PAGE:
Hunger Moon has a specific meaning that I'm not sure you mean to invoke. Every full moon is given a name in the Farmer's Almanac, with the February full moon being called the Hunger Moon. Whatever month you mean this to be, I don't see any particular connection to February, and a crescent or gibbous moon isn't a Hunger Moon.

I'm finding the language of the poem a bit dense and hard to absorb, though a lot of it sounds very good. I also like "gorged and gibbous," though I wonder if "reaching saturation" isn't a bit redundant after "gorged and gibbous." I agree with Sarah-Jane that the abundance of her/she words could be cut back, but I wouldn't do it by being inconsistent. The "and" solution would be better.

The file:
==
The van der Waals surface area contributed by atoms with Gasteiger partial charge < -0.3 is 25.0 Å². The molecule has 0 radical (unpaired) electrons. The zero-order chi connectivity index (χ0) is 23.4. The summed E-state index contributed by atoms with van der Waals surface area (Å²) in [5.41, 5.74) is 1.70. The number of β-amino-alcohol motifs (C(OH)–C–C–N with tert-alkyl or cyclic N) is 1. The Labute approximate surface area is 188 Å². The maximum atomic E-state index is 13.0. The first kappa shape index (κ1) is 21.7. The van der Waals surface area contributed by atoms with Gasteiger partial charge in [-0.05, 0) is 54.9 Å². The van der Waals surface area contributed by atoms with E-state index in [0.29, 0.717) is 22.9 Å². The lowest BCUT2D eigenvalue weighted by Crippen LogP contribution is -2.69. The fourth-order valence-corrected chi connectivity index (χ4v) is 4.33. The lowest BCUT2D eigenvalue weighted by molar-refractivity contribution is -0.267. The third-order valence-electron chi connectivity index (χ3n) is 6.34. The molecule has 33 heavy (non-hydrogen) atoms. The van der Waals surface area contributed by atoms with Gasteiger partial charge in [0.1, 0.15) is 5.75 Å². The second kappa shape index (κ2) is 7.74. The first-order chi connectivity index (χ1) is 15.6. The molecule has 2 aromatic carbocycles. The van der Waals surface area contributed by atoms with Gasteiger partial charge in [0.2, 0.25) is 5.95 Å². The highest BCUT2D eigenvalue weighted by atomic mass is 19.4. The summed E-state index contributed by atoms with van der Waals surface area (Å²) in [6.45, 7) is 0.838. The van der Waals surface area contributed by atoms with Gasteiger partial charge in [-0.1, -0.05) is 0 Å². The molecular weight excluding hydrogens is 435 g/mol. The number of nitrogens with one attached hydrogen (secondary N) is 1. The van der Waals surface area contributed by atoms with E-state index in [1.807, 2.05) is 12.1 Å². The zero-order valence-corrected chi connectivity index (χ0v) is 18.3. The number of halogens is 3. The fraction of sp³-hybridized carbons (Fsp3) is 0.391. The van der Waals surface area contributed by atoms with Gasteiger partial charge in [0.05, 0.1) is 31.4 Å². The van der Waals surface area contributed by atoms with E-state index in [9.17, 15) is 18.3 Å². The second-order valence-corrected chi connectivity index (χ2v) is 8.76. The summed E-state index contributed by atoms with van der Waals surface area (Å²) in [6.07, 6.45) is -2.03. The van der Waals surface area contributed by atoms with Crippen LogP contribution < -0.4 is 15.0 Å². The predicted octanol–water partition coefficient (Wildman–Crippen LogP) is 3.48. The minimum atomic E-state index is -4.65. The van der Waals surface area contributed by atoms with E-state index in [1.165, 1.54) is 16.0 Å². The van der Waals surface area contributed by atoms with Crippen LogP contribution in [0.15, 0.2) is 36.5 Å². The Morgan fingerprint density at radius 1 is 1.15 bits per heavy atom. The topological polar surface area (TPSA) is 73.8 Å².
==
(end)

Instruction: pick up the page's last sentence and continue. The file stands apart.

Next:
Maybe "stalking, fluid" instead of "fluid, stalking"? It would break up your alliteration, which is a shame, but when I got to "fluid" it didn't immediately strike me as an adjective but felt like a noun, so I had to adjust a couple of words later.

It may just be me, but I cannot summon up an image for what it means that the crescent moon is "spinning a web" -- how is it doing that? Is there something in the actual way the moon appears that resembles the spinning of a web?
Reply With Quote
  #13  
Unread 09-14-2021, 06:47 PM
Susan McLean Susan McLean is offline
Member
 
Join Date: Jul 2001
Location: Iowa City, IA, USA
Posts: 9,115
Default